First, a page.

U.S. Ski Industry Reports Data From 2023-24 Season

The National Ski Areas Association (NSAA) released preliminary skier visit numbers for the 2023-24 season, reporting a total of 60.4 million. This season ranks as the fifth best on record. NSAA has been tracking skier visits since the 1978-79 season; you can find historical visitation numbers here.
“Some ski area operators described the season as a roller coaster, and I applaud those same operators for being flexible, reopening to take advantage of a late season storm or making snow in late March to squeeze in one more week,” said Kelly Pawlak, NSAA president and CEO.
“Skiers are a hardy bunch and responded enthusiastically. The strong skier visits speak volumes to their passion for sliding on snow,” she said.
The skier visit number is a perennial key performance indicator for the downhill snowsports industry. A skier visit is a measure of frequency recorded every time an individual uses a lift ticket or pass at a ski area. The number is preliminary as several ski areas are still open for skiing and riding. The final number is not expected to be significantly different. NSAA will collect updated numbers as those ski areas close for winter operations and will update this release once final numbers are compiled.
This Season in Context

Skier visits are a key performance indicator for the ski industry. Following two consecutive seasons of record visitation, the start of the 2023-24 snowsports season was met with both anticipation and unseasonably warm temperatures, leading to a delayed start in many regions of the country. Despite that, U.S. ski areas tallied over 60 million visits, which indicates the resilience of snowsports among renewed interest in outdoor recreation post-pandemic.
Visits By Ski Area Size

Extra-large resorts tallied the bulk of skier visits at 57%. Although small ski areas account for 59% of U.S. ski areas in operation, they tallied approximately 13% of total skier visits. NSAA measures ski area size by vertical transportation feet per hour (VTF/h), a calculation of uphill lift capacity.
Regional Impacts

NSAA divides ski country into six regions. While performance remained strong in several regions, all six regions experienced a decline in skier visits against last season’s unparalleled numbers. The Rocky Mountain region remains the most visited, reporting 26.7 million skier visits, followed by the Northeast at 12.4 million and the Pacific Southwest at 8.0 million. The Midwest was the fourth-most visited region, tallying 4.8 million visits despite also reporting the biggest YOY decrease (26.7%). The Pacific Northwest region reported 4.2 million visits. The Southeast reported 4.2 million and had the least change year over year.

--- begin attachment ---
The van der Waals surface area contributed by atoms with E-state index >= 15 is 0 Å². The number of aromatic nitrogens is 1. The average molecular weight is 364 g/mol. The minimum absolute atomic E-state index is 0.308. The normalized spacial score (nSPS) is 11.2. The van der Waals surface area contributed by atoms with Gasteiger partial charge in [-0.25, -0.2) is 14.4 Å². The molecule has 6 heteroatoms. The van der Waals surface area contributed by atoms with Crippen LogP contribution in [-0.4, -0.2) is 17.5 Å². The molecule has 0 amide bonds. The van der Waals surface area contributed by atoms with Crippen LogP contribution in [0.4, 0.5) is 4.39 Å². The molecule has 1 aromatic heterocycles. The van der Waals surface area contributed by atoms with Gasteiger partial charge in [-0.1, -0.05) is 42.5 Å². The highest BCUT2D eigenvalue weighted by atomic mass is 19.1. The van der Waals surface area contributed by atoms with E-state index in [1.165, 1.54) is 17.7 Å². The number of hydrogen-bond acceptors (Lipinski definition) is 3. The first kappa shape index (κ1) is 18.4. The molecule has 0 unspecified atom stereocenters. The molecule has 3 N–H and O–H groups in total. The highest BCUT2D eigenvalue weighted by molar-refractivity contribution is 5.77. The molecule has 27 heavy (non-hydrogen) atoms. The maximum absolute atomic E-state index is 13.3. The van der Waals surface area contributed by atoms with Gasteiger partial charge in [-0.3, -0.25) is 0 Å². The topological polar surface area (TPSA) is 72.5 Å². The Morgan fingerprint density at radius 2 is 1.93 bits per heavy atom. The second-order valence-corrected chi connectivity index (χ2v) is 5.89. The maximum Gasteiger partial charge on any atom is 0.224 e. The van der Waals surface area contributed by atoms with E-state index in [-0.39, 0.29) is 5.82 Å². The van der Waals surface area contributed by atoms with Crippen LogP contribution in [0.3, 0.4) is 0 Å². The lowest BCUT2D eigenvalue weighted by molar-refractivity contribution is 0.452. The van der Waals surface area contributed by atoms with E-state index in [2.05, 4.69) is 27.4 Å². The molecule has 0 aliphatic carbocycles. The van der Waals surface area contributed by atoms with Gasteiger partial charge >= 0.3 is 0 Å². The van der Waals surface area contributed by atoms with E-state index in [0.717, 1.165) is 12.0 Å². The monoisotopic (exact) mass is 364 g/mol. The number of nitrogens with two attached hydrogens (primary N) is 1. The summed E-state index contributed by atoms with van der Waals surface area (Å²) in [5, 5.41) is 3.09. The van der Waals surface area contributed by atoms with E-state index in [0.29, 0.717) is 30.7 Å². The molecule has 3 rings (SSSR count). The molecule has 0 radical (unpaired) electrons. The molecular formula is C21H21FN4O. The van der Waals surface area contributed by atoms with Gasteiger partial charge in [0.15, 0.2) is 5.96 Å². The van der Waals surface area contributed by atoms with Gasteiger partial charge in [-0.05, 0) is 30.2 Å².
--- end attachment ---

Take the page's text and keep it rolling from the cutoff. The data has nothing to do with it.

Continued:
Ski Areas in Operation

Additionally, NSAA’s count of ski areas operating in the U.S. totaled 487 for the past season, an increase of seven ski areas from the season prior. Changes in this number included the reopening of seven ski areas; the founding of one new ski area; and the loss of one ski area due to a merger. Other fluctuations are caused by cycles of closure and reopening of small ski areas; factors such as inflow of capital, weather and local interest affect this cycle.

Historically, fluctuations in skier visit numbers could be correlated with snowfall; more snow generally meant more skier visits. This season, a slightly below-average snowfall season still yielded a skier visit number that would have been considered high in a normal year prior to the pandemic.  
Average snowfall at ski areas nationally totaled 158”, a departure from the previous season’s 225” (a record snowfall year for several ski areas). The 10-year average holds at approximately 173”. The average length of season was 106 days, a decrease of only seven days from the previous season, a testament to the importance of snowmaking in a below-average snow year.  
Capital Investment

Capital investment for 2023-24 season totaled $754.3 million.[1] Lift infrastructure continues to be a focal point for the U.S. industry, with 99 new and upgraded lifts being installed at ski areas this past season.   The average ski area reinvested $29.20 per skier visit back into the resort. The $4+ increase over last season’s average signals that ski areas remain laser-focused on improving the guest experience despite reduced visitation.  
Next season’s (2024-25) capital investment is projected to reach nearly $500 million, including plans for 71 new and upgraded lifts.
Season Pass Visitation Remains Strong

Season passes remain the primary access product used by skiers and riders for the fifth consecutive season. Season pass holders made up 50% of visits nationally, with standard day or multi-day lift tickets claiming 31% of visits. The balance is claimed by frequency products (showing a 3 ppt increase this season), off-duty employees, complimentary products, etc.
Additional Information

Note: NSAA does not report on state-level metrics. Some data are still being collected and analyzed for the 2023-24 season. 

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